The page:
Silicon Valley has been dealing with its diversity issues only for the past year and a half, but already, there is a documentary that chronicles the issue. Specifically, “Code: Debugging the Gender Gap” dives into the tech industry’s lack of women in coding roles.

"Code," produced by filmmaker Robin Hauser Reynolds and former tech marketer Staci Hartman, premiered in April at the Tribeca Film Festival in New York City and has since been screened at the White House, by several tech corporations including Microsoft, and was set to make its California premiere Friday at the Mill Valley Film Festival.

The documentary, which took just 15 months to complete, dives into the history of women in tech, looks at the efforts being made to get more women to code and touches on why bringing diversity to Silicon Valley is important. At many tech companies, the representation of women is typically in the 25 to 35 percent range, but even that already-low figure falls off drastically when narrowed down to tech roles.

Reynolds, who directed the film, spoke with the International Business Times to chat about the film, the impact it has had so far and the state of diversity in the tech industry.

International Business Times: What was the catalyst for this documentary?

Robin Hauser Reynolds: My daughter has always been a very academically competent woman, and for the first time in her academic career, she started expressing doubts in her ability when she began studying computer science in college. She felt very strongly that it wasn’t for her and that she knew a lot less than most of the other people in her class even though they were entry-level classes.

At the same time, the White House issued a report that by the year 2020 there would 1 million unfilled jobs in computer science-related fields, and it just shocked me that there were so many jobs out there, we couldn’t fill them and yet we’re missing half the population. I couldn’t understand why she was one of two women in a class of 35 when these jobs were so lucrative and plentiful.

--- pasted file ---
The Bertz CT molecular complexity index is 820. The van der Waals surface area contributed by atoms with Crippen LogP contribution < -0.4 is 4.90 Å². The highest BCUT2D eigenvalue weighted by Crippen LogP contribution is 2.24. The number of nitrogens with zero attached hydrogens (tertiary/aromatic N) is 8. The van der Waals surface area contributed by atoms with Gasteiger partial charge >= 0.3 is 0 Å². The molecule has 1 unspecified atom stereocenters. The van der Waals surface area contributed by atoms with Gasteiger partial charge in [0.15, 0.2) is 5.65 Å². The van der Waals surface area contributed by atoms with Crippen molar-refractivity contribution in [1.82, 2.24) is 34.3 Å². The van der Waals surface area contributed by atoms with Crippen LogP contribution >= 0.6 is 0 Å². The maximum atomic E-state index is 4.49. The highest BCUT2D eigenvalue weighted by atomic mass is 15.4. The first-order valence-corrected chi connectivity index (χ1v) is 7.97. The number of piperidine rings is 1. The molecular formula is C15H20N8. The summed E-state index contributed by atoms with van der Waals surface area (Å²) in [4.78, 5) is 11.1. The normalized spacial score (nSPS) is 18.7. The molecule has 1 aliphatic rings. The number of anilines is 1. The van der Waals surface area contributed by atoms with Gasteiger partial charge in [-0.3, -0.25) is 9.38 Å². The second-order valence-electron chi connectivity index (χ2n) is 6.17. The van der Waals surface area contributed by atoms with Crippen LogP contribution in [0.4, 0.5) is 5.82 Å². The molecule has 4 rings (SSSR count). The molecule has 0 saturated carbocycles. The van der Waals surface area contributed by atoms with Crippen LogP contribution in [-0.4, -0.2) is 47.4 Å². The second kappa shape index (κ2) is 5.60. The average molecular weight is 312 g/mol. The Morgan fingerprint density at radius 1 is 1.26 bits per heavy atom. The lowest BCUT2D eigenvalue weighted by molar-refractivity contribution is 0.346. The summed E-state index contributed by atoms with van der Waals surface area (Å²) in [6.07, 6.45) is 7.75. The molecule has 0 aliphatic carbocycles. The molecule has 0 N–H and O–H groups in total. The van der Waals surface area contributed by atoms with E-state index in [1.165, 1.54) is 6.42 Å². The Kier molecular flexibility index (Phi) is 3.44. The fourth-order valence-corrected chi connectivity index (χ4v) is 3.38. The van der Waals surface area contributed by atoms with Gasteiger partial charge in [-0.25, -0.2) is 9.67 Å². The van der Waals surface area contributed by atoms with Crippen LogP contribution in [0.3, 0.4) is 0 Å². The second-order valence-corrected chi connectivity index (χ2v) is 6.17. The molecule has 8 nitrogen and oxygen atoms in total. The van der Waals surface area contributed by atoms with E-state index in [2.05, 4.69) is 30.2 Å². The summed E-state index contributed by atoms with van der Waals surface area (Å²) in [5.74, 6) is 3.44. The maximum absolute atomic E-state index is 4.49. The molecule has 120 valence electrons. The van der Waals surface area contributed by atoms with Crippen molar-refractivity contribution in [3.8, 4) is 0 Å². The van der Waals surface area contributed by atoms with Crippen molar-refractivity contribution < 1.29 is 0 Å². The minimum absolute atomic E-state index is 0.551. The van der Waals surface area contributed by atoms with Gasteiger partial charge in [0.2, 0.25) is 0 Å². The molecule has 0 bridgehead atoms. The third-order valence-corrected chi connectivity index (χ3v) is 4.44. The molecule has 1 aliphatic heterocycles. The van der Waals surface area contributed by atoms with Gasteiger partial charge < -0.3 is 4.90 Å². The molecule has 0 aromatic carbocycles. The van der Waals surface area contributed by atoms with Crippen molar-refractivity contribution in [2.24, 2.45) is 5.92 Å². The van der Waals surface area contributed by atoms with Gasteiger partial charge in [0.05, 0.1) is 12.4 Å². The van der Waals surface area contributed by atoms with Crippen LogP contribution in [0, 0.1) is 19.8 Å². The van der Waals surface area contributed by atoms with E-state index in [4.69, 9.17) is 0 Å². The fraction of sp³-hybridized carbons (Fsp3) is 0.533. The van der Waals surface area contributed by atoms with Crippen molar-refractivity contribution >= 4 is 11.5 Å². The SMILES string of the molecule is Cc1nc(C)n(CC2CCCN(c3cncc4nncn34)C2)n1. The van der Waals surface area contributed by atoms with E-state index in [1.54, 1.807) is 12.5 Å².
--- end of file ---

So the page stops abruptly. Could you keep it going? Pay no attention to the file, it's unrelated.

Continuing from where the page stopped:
IBT: What was your goal for the film? What’s its purpose?

Reynolds: It’s a discussion starter mainly. It’s a great way to expose employees to some interesting issues, some difficult issues and some sort-of entertaining issues as well. There are some stories in the film that show the efforts that are being made to diversify and the benefits of diversification.

When you can show examples like Etsy, for example -- which has a strong representation of women in tech roles -- that helps convince people why gender diversity is important. It’s not diversity just for the sake of diversity — it actually improves your bottom line. There are a lot of reasons for companies to take this seriously and pay attention.

IBT: You interviewed some major tech diversity leaders like Pinterest’s Tracy Chou and U.S. Chief Technology Officer Megan Smith. Is there anyone you couldn’t get that you wish you had?

Reynolds: Honestly, had Yahoo CEO Marissa Mayer come to me and said she wanted to talk, we would have put her on camera, but I really liked the idea that we started from the ground up and that it was more important to share about this from people who are really in the trenches as opposed to just big-name people.

I certainly wouldn’t have refused an interview with Mayer, I think her story would have been very investing as well, but it was important to me to really go to the grassroots here and to see what it was like for women who were just coming through the pipeline.

IBT: At one moment, the film focuses on the auto industry's lack of diversity and the effect that had on making women more susceptible to deaths than men. Why was it important to you to include that?

Reynolds: That’s a perfect example where because the designers and the engineers of the airbag were white men, it never even crossed their mind that they would have to adjust the design for the frame of a woman or of a small child. It just never crossed their mind.